Liberum said investors were under the “mistaken impression” that because of the relatively small size of Lloyds’ derivatives book, which at £2.1 trillion is less than a tenth the size of Barclays’, the bank was “relatively insulated from this issue”.

“The potential liability is likely to extend well beyond each bank’s own customers. On that basis, the market reaction appears too sanguine regarding Lloyds’ potential exposure,” said Liberum.

A payout of £1.5bn would be equal to about 7pc of the lender’s market value and is arrived at by calculating the likelihood of successful litigation against the breakdown of the cost for the 16 banks implicated in Libor rigging.

So far, Barclays is the only bank to have admitted it attempted to manipulate the world’s key borrowing rate, however more settlements are expected in the coming months and years.

Barclays paid £290m to the US and British authorities to close their investigations into over Libor rigging and also agreed a clause with the US Department of Justice that removes the chance of further action being taken against it.

Along with Lloyds, Royal Bank of Scotland is also being investigated over its involvement, while HSBC is providing help to the authorities, but is not itself being investigated.

Analyst estimates have varied widely on the costs of settling the various investigations going on around the world, as well as meeting legal claims.

Under some estimates, the costs of settling Libor cases purely related to interest rate swaps could end up in the multiple billions of dollars.

Lloyds could face £1.5bn claim over Libor – analysts – Telegraph.

Protest at police reinforcements plan for Northern Ireland

Police federations in Northern Ireland and Great Britain have protested against arrangements to bring in officers from England and Wales as reinforcements.

The Police Service of Northern Ireland has insisted it has adequate resources to deal with outbreaks of violence from loyalists and republicans during this year’s marching season. There are no immediate plans to introduce extra officers.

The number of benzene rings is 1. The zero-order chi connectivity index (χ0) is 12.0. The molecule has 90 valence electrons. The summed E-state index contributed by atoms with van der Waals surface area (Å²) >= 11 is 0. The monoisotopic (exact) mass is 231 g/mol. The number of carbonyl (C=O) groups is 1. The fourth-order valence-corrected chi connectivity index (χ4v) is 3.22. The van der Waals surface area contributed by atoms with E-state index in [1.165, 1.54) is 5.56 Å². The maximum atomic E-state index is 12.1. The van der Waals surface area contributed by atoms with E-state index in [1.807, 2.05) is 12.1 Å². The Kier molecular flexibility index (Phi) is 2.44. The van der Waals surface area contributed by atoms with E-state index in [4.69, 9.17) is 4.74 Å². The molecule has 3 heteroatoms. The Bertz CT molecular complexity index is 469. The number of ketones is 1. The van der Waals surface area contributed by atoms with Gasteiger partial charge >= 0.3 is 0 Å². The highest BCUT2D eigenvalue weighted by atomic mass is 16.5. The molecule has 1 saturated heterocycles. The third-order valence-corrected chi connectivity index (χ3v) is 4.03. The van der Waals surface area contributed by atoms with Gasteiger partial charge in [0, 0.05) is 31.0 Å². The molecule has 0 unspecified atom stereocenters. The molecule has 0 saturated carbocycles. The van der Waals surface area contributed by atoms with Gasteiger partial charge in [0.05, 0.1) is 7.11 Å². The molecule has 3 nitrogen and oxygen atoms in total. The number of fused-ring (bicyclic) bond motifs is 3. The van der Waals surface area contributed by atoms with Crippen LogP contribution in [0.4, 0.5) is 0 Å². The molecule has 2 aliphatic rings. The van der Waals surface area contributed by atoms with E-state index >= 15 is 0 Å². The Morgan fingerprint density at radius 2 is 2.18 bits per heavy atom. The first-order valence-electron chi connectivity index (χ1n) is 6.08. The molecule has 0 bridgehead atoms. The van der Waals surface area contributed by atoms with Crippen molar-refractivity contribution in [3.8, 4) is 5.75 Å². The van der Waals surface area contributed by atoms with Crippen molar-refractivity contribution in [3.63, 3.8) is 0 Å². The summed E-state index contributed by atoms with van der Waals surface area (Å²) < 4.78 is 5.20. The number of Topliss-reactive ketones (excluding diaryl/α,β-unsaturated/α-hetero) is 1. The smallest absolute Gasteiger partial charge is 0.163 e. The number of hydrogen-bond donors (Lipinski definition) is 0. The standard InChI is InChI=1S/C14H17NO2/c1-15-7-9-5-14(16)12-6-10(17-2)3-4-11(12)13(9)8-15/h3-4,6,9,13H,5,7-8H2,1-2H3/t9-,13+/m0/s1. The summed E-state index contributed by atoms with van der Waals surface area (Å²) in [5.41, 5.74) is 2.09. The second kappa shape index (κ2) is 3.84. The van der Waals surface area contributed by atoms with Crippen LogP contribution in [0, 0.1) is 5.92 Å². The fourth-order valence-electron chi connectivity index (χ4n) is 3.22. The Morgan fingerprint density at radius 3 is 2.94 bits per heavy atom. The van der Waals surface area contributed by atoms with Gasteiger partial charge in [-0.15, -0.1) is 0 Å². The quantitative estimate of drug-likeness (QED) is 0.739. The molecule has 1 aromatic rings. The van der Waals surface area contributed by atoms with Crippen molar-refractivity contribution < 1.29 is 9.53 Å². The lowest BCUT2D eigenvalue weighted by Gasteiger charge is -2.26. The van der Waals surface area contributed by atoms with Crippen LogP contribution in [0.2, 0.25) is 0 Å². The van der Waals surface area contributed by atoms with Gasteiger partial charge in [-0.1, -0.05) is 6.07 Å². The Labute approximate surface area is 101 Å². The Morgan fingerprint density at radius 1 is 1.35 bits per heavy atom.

Police Federation Northern Ireland chairman Terry Spence and Paul McKeever, chairman of the Police Federation of England and Wales, claimed the planned deployment of police officers from England and Wales to Northern Ireland demonstrates the lack of resources available to police Northern Ireland effectively during the July 12 marching season.

“Although the Police Federation of Northern Ireland would welcome aid from police officers from England and Wales, to put unarmed and untrained officers into a potentially volatile environment is impractical and puts them at real risk,” they said.

“We ask that this planned mutual aid is put on hold until there is a full consultation process about this proposed action.”

Assistant chief constable Will Kerr said mutual aid arrangements are a key part of contingency planning by all UK police in dealing with exceptional circumstances such as the London Olympics or unforeseen events. There is nothing new about mutual aid and it is enabled by specific legislation.

“It would be remiss of the PSNI not to have contingency plans in place in order to deal with such exceptional circumstances should they arise, which is why we participate in the ACPO (Association of Chief Police Officers) Interoperability Programme,” he said.

“The PSNI have both received and provided specialist assistance under these arrangements and have trained and exercised with a number of police forces in the UK.

“Over the coming days, as with every major policing operation, we will objectively consider all options as circumstances require.

“At this point, no public order officers from police services in England and Wales have been deployed to police in Northern Ireland over the 12th July.”

Read more: http://www.belfasttelegraph.co.uk/news/local-national/northern-ireland/protest-at-police-reinforcements-plan-for-northern-ireland-16183913.html#ixzz20OCbDQGM